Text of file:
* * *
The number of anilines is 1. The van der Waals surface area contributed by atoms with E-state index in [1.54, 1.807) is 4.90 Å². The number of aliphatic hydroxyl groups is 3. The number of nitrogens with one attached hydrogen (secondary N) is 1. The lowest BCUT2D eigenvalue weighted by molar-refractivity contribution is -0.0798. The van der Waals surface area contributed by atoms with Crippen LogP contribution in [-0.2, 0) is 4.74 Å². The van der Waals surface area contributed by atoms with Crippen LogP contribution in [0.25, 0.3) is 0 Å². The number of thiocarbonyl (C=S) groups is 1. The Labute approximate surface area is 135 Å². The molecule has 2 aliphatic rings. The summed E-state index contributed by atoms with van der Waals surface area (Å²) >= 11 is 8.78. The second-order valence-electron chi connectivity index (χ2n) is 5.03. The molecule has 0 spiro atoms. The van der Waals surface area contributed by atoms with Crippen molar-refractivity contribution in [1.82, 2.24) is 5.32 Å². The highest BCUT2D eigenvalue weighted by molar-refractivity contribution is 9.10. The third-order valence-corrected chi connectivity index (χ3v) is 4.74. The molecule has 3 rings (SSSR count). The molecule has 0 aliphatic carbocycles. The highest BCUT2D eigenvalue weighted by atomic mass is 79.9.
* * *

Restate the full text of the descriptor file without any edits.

The number of anilines is 1. The van der Waals surface area contributed by atoms with E-state index in [1.54, 1.807) is 4.90 Å². The number of aliphatic hydroxyl groups is 3. The number of nitrogens with one attached hydrogen (secondary N) is 1. The lowest BCUT2D eigenvalue weighted by molar-refractivity contribution is -0.0798. The van der Waals surface area contributed by atoms with Crippen LogP contribution in [-0.2, 0) is 4.74 Å². The van der Waals surface area contributed by atoms with Crippen LogP contribution in [0.25, 0.3) is 0 Å². The number of thiocarbonyl (C=S) groups is 1. The Labute approximate surface area is 135 Å². The molecule has 2 aliphatic rings. The summed E-state index contributed by atoms with van der Waals surface area (Å²) >= 11 is 8.78. The second-order valence-electron chi connectivity index (χ2n) is 5.03. The molecule has 0 spiro atoms. The van der Waals surface area contributed by atoms with Crippen molar-refractivity contribution in [1.82, 2.24) is 5.32 Å². The highest BCUT2D eigenvalue weighted by molar-refractivity contribution is 9.10. The third-order valence-corrected chi connectivity index (χ3v) is 4.74. The molecule has 3 rings (SSSR count). The molecule has 0 aliphatic carbocycles. The highest BCUT2D eigenvalue weighted by atomic mass is 79.9.